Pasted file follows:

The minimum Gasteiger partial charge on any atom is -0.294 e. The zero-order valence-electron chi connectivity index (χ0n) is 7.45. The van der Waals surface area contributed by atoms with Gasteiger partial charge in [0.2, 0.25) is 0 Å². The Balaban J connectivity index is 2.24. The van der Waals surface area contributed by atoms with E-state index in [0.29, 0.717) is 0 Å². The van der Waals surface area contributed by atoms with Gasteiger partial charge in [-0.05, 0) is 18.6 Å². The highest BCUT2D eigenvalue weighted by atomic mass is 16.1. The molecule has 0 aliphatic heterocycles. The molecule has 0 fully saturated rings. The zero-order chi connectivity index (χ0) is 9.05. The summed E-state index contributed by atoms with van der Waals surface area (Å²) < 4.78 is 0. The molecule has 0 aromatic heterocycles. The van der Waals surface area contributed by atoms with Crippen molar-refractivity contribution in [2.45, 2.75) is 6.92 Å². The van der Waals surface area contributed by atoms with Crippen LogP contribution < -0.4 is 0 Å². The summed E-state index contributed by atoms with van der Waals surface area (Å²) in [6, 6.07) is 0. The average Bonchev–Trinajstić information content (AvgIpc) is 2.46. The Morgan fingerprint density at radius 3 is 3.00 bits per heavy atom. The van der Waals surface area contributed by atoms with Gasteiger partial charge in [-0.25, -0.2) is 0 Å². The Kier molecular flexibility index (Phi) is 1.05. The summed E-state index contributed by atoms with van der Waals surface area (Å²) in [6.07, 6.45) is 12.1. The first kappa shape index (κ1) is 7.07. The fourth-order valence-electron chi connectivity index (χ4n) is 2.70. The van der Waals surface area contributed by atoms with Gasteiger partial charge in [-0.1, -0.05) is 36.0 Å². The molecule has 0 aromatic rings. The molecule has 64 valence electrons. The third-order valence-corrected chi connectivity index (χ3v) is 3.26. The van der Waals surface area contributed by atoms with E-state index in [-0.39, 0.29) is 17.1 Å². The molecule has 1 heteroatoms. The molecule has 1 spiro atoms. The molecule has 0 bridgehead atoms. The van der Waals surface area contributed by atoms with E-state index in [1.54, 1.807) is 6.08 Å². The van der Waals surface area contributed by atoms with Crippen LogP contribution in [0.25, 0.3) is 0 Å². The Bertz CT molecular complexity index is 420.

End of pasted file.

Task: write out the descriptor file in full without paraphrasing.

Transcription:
The minimum Gasteiger partial charge on any atom is -0.294 e. The zero-order valence-electron chi connectivity index (χ0n) is 7.45. The van der Waals surface area contributed by atoms with Gasteiger partial charge in [0.2, 0.25) is 0 Å². The Balaban J connectivity index is 2.24. The van der Waals surface area contributed by atoms with E-state index in [0.29, 0.717) is 0 Å². The van der Waals surface area contributed by atoms with Gasteiger partial charge in [-0.05, 0) is 18.6 Å². The highest BCUT2D eigenvalue weighted by atomic mass is 16.1. The molecule has 0 aliphatic heterocycles. The molecule has 0 fully saturated rings. The zero-order chi connectivity index (χ0) is 9.05. The summed E-state index contributed by atoms with van der Waals surface area (Å²) < 4.78 is 0. The molecule has 0 aromatic heterocycles. The van der Waals surface area contributed by atoms with Crippen molar-refractivity contribution in [2.45, 2.75) is 6.92 Å². The van der Waals surface area contributed by atoms with Crippen LogP contribution < -0.4 is 0 Å². The summed E-state index contributed by atoms with van der Waals surface area (Å²) in [6, 6.07) is 0. The average Bonchev–Trinajstić information content (AvgIpc) is 2.46. The Morgan fingerprint density at radius 3 is 3.00 bits per heavy atom. The van der Waals surface area contributed by atoms with Gasteiger partial charge in [-0.25, -0.2) is 0 Å². The Kier molecular flexibility index (Phi) is 1.05. The summed E-state index contributed by atoms with van der Waals surface area (Å²) in [6.07, 6.45) is 12.1. The first kappa shape index (κ1) is 7.07. The fourth-order valence-electron chi connectivity index (χ4n) is 2.70. The van der Waals surface area contributed by atoms with Gasteiger partial charge in [-0.1, -0.05) is 36.0 Å². The molecule has 0 aromatic rings. The molecule has 64 valence electrons. The third-order valence-corrected chi connectivity index (χ3v) is 3.26. The van der Waals surface area contributed by atoms with E-state index in [-0.39, 0.29) is 17.1 Å². The molecule has 1 heteroatoms. The molecule has 1 spiro atoms. The molecule has 0 bridgehead atoms. The van der Waals surface area contributed by atoms with E-state index in [1.54, 1.807) is 6.08 Å². The van der Waals surface area contributed by atoms with Crippen LogP contribution in [0.25, 0.3) is 0 Å². The Bertz CT molecular complexity index is 420.